• Landry, D. B., Ferguson, I. J., Milne, S. B., & Park, R. W. (2015). Combined geophysical approach in a complex arctic archaeological environment: A case study from the LdFa-1 site, southern Baffin Island, Nunavut. Archaeological Prospection, 22(3), 157-170.

  • Larsen, B. P., Holdaway, S. J., Fanning, P. C., Mackrell, T., & Shiner J. I. (in press). Shape and an outcome of formation history: Terrestrial laser scanning of shell mounds from far north Queensland, Australia. Quaternary International, 1-8.

  • Lerma, J. L., Navarro, S., Cabrelles, M., & Villaverde, V. (2010). Terrestrial laser scanning and close range photogrammetry for 3D archaeological documentation: The Upper Palaeolithic Cave of Parpalló as a case study. Journal of Archaeological Science, 37(3), 499-507.

  • Milne, S. B. (2003). Identifying Pre-Dorset structural features on southern Baffin Island: Challenges and considerations for alternative sampling methods. Inuit Studies, 27(1-2), 67-90.

  • Milne, S. B. (2005). Archaeological investigations in the Mingo and Amadjuak Lake districts of southern Baffin Island. Permit report covering the work conducted under Nunavut Territory Archaeologist Permit No. 04-06A. Nunavut Ministry of Culture, Language, Elders and Youth, Igloolik, Nunavut.

  • Milne, S. B. (2008). Archaeological investigations in the Mingo lake district of southern Baffin Island: Assessing Palaeo-Eskimo culture continuity and change. Permit report covering the work conducted under Nunavut Territory Archaeologist Permit No. 07-014. Department of Culture, Language, Elders and Youth, Government of Nunavut, Igloolik, Nunavut.

  • Milne, S. B. (2013). Chert sourcing and Palaeo-Eskimo stone tool technology. Permit report covering the work conducted under Nunavut Territory Archaeologist Permit No. 2013-02A. Department of Culture, Language, Elders and Youth, Government of Nunavut, Igloolik, Nunavut.

  • Milne, S. B., Park, R. W., & Stenton, D. R. (2012). Dorset culture land use strategies and the case of inland southern Baffin Island. Canadian Journal of Archaeology/Journal Canadien D’Archéologie, 36(2), 267-288.

  • Milne, S. B., Park, R. W., Fayek, M., Stenton, D. R., & Landry, D. B. (2013). Toolstone availability near Frobisher Bay, NU and its implications for Palaeo-Eskimo lithic technological organization. Proceedings of the Canadian Archaeological Association Conference 15-19 May 2013, Whistler, British Columbia. Canada.

  • Niemeyer, J., Rottensteiner, F., & Soergel, U. (2012). Conditional random fields for lidar point cloud classification in complex urban areas. ISPRS annals of the photogrammetry, remote sensing and spatial information sciences, 1(3), 263-268.

  • Park, R. (2008). Archaeological excavations at the LdFa-1 site, Mingo lake, Baffin Island, Summer 2008 Permit report on work conducted under Nunavut Territory Archaeologist Permit No. 08-029A. University of Waterloo.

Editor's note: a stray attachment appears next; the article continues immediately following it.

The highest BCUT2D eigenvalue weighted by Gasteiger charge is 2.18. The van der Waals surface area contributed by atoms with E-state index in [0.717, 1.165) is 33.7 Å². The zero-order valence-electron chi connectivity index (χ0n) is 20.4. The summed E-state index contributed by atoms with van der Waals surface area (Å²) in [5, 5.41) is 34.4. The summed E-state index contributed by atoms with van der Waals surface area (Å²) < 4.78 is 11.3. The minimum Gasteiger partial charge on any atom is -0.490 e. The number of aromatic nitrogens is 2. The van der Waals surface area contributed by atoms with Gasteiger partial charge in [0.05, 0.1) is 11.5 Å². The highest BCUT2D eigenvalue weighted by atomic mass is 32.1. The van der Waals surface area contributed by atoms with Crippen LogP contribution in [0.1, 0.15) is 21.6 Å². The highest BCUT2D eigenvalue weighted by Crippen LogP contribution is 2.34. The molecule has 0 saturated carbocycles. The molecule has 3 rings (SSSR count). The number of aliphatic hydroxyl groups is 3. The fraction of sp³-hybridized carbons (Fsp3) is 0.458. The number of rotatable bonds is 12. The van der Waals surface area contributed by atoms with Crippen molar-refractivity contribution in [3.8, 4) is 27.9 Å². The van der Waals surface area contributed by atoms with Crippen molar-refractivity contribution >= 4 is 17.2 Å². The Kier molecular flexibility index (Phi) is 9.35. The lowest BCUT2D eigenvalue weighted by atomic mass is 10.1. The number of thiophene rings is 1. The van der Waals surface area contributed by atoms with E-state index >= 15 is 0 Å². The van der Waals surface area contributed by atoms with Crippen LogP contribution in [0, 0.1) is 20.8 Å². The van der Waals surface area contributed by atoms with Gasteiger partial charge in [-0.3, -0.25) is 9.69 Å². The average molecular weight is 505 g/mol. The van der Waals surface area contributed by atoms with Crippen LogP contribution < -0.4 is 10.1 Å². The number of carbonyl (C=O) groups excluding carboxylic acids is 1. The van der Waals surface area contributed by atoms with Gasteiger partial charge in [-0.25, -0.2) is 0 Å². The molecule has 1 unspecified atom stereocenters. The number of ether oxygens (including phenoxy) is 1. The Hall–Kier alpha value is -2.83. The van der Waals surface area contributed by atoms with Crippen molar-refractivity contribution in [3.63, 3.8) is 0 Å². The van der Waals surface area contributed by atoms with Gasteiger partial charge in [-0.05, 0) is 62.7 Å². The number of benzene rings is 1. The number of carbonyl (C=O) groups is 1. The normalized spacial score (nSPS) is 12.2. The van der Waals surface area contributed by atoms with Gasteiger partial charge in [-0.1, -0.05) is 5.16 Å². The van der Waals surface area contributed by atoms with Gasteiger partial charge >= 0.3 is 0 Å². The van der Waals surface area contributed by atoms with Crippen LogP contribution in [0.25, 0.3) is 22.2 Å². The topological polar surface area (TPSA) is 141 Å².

• Penasa, L., Franceschi, M., Preto, N., Teza, G., & Polito, V. (2014). Integration of intensity textures and local geometry descriptors from terrestrial laser scanning to map chert in outcrops. ISPRS Journal of Photogrammetry and Remote Sensing, 93, 88–97.

  • Reyes, R., Bellian, J., & Adams, E. W. (2009). Using statistical methods to correct lidar intensities from geological outcrops. Proceedings of the Digital Mapping ASPRS/MAPPS Annual Conference, 16-19 November 2009, San Antonio, Texas. United States of America.

  • Romero, B. E., & Bray. T. L. (2014). Analytical applications of fine-scale terrestrial lidar at the imperial Inca site of Caranqui, northern highland Ecuador. World Archaeology, 46(1), 25-42.

  • Rüther, H., Chazan, M., Schroeder, R., Neeser, R., Held, C., Walker, S. J., Matmon, A., & Horwitz, L. K. (2009). Laser scanning for conservation and research of African cultural heritage sites: the case study of Wonderwerk Cave, South Africa. Journal of Archaeological Science, 36(9), 1847-1856.

  • Schreiber, S., Hinzen, K. G., Fleischer, C., & Schütte, S. (2012). Excavation-parallel laser scanning of a medieval cesspit in the archaeological zone of Cologne, Germany. Journal on Computing and Cultural Heritage, 5(3), 12.

  • Song, J-H., Han, S-H., Yu, K. Y., & Kim, Y-I. (2002). Assessing the possibility of land-cover classification using lidar intensity data. International Archives of Photogrammetry Remote Sensing and Spatial Information Sciences, 34(3/B), 259-262.

  • Stenton, D. R. (1991). The archaeology of terrestrial hunting systems: The Amadjuak Lake Project. Permit report on file with the Department of Culture, Elders, Language, and Youth. Government of Nunavut. Igloolik: Nunavut.

  • Watterson, A. (2015). Beyond digital dwelling: re-thinking interpretive visualisation in Archaeology. Open Archaeology, 1, 119-130.


Journal + Issues